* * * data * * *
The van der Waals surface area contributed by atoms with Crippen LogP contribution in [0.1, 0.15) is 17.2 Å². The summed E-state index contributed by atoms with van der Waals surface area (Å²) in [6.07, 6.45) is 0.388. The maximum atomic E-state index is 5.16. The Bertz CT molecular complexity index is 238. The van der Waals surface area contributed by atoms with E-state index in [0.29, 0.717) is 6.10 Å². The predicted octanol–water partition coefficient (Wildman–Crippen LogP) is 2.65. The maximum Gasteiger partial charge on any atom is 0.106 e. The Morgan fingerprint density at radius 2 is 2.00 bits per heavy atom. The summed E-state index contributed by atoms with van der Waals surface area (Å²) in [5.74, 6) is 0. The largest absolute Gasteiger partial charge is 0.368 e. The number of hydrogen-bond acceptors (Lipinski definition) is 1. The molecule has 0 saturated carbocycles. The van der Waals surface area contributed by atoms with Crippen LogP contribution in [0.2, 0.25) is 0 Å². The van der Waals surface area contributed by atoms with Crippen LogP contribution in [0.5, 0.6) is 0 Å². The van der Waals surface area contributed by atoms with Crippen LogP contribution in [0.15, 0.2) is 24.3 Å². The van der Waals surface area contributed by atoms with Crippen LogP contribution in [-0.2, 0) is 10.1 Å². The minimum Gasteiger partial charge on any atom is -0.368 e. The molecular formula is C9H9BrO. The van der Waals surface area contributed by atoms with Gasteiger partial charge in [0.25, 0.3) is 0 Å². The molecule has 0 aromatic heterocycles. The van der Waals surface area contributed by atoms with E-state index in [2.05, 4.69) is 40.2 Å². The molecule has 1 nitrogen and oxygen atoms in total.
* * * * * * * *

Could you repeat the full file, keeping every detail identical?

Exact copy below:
The van der Waals surface area contributed by atoms with Crippen LogP contribution in [0.1, 0.15) is 17.2 Å². The summed E-state index contributed by atoms with van der Waals surface area (Å²) in [6.07, 6.45) is 0.388. The maximum atomic E-state index is 5.16. The Bertz CT molecular complexity index is 238. The van der Waals surface area contributed by atoms with E-state index in [0.29, 0.717) is 6.10 Å². The predicted octanol–water partition coefficient (Wildman–Crippen LogP) is 2.65. The maximum Gasteiger partial charge on any atom is 0.106 e. The Morgan fingerprint density at radius 2 is 2.00 bits per heavy atom. The summed E-state index contributed by atoms with van der Waals surface area (Å²) in [5.74, 6) is 0. The largest absolute Gasteiger partial charge is 0.368 e. The number of hydrogen-bond acceptors (Lipinski definition) is 1. The molecule has 0 saturated carbocycles. The van der Waals surface area contributed by atoms with Crippen LogP contribution in [0.2, 0.25) is 0 Å². The van der Waals surface area contributed by atoms with Crippen LogP contribution in [0.5, 0.6) is 0 Å². The van der Waals surface area contributed by atoms with Crippen LogP contribution in [0.15, 0.2) is 24.3 Å². The van der Waals surface area contributed by atoms with Crippen LogP contribution in [-0.2, 0) is 10.1 Å². The minimum Gasteiger partial charge on any atom is -0.368 e. The molecular formula is C9H9BrO. The van der Waals surface area contributed by atoms with Gasteiger partial charge in [0.25, 0.3) is 0 Å². The molecule has 0 aromatic heterocycles. The van der Waals surface area contributed by atoms with E-state index in [2.05, 4.69) is 40.2 Å². The molecule has 1 nitrogen and oxygen atoms in total.